Article

Mature induced-pluripotent-stem-cell-derived human podocytes reconstitute kidney glomerular-capillary-wall function on a chip

  • Nature Biomedical Engineering 1, Article number: 0069 (2017)
  • doi:10.1038/s41551-017-0069
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Abstract

An in vitro model of the human kidney glomerulus—the major site of blood filtration—could facilitate drug discovery and illuminate kidney-disease mechanisms. Microfluidic organ-on-a-chip technology has been used to model the human proximal tubule, yet a kidney-glomerulus-on-a-chip has not been possible because of the lack of functional human podocytes—the cells that regulate selective permeability in the glomerulus. Here, we demonstrate an efficient (over 90%) and chemically defined method for directing the differentiation of human induced pluripotent stem (hiPS) cells into podocytes that express markers for a mature phenotype (nephrin+, WT1+, podocin+, PAX2) and that exhibit primary and secondary foot processes. We also show that the hiPS-cell-derived podocytes produce glomerular basement-membrane collagen and recapitulate the natural tissue–tissue interface of the glomerulus, as well as the differential clearance of albumin and inulin, when co-cultured with human glomerular endothelial cells in an organ-on-a-chip microfluidic device. The glomerulus-on-a-chip also mimics adriamycin-induced albuminuria and podocyte injury. This in vitro model of human glomerular function with mature human podocytes may facilitate drug development and personalized-medicine applications.

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Acknowledgements

This work was supported by the Defense Advanced Research Projects Agency under Cooperative Agreement Number W911NF-12-2-0036 and the Wyss Institute for Biologically Inspired Engineering at Harvard University. S.M. was supported by a Dean’s Postdoctoral Fellowship from Harvard Medical School, a UNCF-Merck Postdoctoral Fellowship, a Postdoctoral Enrichment Program Award from the Burroughs Wellcome Fund and an NIH/NIDDK Nephrology Training Grant (4T32DK007199-39). We thank the Wyss Institute Microfabrication team for organ-chip production; A. P. Mehr, K. Jang, A. Bahinski and R. Prantil-Baun for helpful discussions; E. Jiang, Y. Torisawa, E.I. Qendro and S. Lightbown for technical assistance, and R. Luna for helpful comments on the manuscript.

Author information

Affiliations

  1. Wyss Institute for Biologically Inspired Engineering, Harvard University, Boston, Massachusetts 02115, USA.

    • Samira Musah
    • , Thomas C. Ferrante
    • , Sauveur S. F. Jeanty
    • , Mariko Hirano-Kobayashi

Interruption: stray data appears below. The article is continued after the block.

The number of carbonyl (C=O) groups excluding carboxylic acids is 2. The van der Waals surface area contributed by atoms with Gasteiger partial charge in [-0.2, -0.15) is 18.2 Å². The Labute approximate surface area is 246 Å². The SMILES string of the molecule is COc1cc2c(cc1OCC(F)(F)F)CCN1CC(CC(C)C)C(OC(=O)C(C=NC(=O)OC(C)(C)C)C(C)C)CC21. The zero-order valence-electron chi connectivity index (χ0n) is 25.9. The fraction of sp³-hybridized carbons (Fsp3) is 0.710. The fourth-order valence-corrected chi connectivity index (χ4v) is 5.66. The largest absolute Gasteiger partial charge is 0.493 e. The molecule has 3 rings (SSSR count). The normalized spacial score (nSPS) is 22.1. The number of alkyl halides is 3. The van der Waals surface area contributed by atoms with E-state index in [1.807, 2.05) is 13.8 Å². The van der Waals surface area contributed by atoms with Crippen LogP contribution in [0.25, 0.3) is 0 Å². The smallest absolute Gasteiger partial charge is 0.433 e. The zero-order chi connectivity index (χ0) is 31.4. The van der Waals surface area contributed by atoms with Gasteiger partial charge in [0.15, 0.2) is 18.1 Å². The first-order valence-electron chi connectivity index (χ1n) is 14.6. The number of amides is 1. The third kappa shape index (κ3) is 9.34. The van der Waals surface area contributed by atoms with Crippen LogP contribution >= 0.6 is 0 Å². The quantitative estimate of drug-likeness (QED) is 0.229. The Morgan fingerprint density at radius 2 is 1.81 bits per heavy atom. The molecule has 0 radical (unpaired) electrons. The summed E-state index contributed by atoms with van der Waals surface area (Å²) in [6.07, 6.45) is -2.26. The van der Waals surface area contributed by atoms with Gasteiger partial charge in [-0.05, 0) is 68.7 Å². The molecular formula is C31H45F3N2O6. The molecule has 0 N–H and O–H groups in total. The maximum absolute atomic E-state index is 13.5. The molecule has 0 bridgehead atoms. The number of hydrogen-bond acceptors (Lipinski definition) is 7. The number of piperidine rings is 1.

• , Kristen Roberts
    • , Seyoon Chung
    • , Richard Novak
    • , Miles Ingram
    • , Tohid Fatanat-Didar
    • , Sandeep Koshy
    • , James C. Weaver
    • , George M. Church
    •  & Donald E. Ingber
  2. Department of Genetics, Harvard Medical School, Boston, Massachusetts 02115, USA.

    • Samira Musah
    •  & George M. Church
  3. Harvard Stem Cell Institute, Harvard University, Cambridge, Massachusetts 02138, USA.

    • Samira Musah
    • , George M. Church
    •  & Donald E. Ingber
  4. Vascular Biology Program, Children’s Hospital and Harvard Medical School, Boston, Massachusetts 02115, USA.

    • Akiko Mammoto
    • , Mariko Hirano-Kobayashi
    • , Tadanori Mammoto
    •  & Donald E. Ingber
  5. Harvard John A. Paulson School of Engineering and Applied Sciences, Harvard University, Cambridge, Massachusetts 02139, USA.

    • Donald E. Ingber

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Contributions

S.M., G.M.C. and D.E.I. conceived the strategy for this study; S.M. designed and performed experiments; S.M. and D.E.I. wrote the manuscript; T.M., T.C.F. and S.S.F.J. helped with the analysis of microscopy data; A.M. performed qPCR analysis; scanning electron microscopy analysis was performed by K.R., T.F.-D., S.K. and J.C.W.; M.H.-K. performed western blot experiments and analysed the data; S.C. performed LDH-release assay; S.M. and S.S.F.J. performed drug toxicity studies and analysed the data; R.N. and M.I. designed the microfluidic chips and built the programmable vacuum regulators. All authors discussed the results and commented on the manuscript.

Competing interests

D.E.I. and S.M. are authors on a pending patent for methods for the generation of kidney glomerular podocytes from pluripotent stem cells (US patent application 14/950859). D.E.I. is a founder of Emulate, Inc., holds equity in it, and chairs its scientific advisory board.

Corresponding author

Correspondence to Donald E. Ingber.

Supplementary information

PDF files

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    Supplementary Information

    Supplementary text, tables and video captions.

Videos

  1. 1.

    Supplementary Video 1

    Human iPS-derived podocytes and glomerular endothelial cells cultured in an organ-on-a-chip microfluidic device under fluid flow without strain.

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    Supplementary Video 2

    Human iPS-derived podocytes and glomerular endothelial cells cultured in an organ-on-a-chip microfluidic device under both fluid flow and mechanical strain.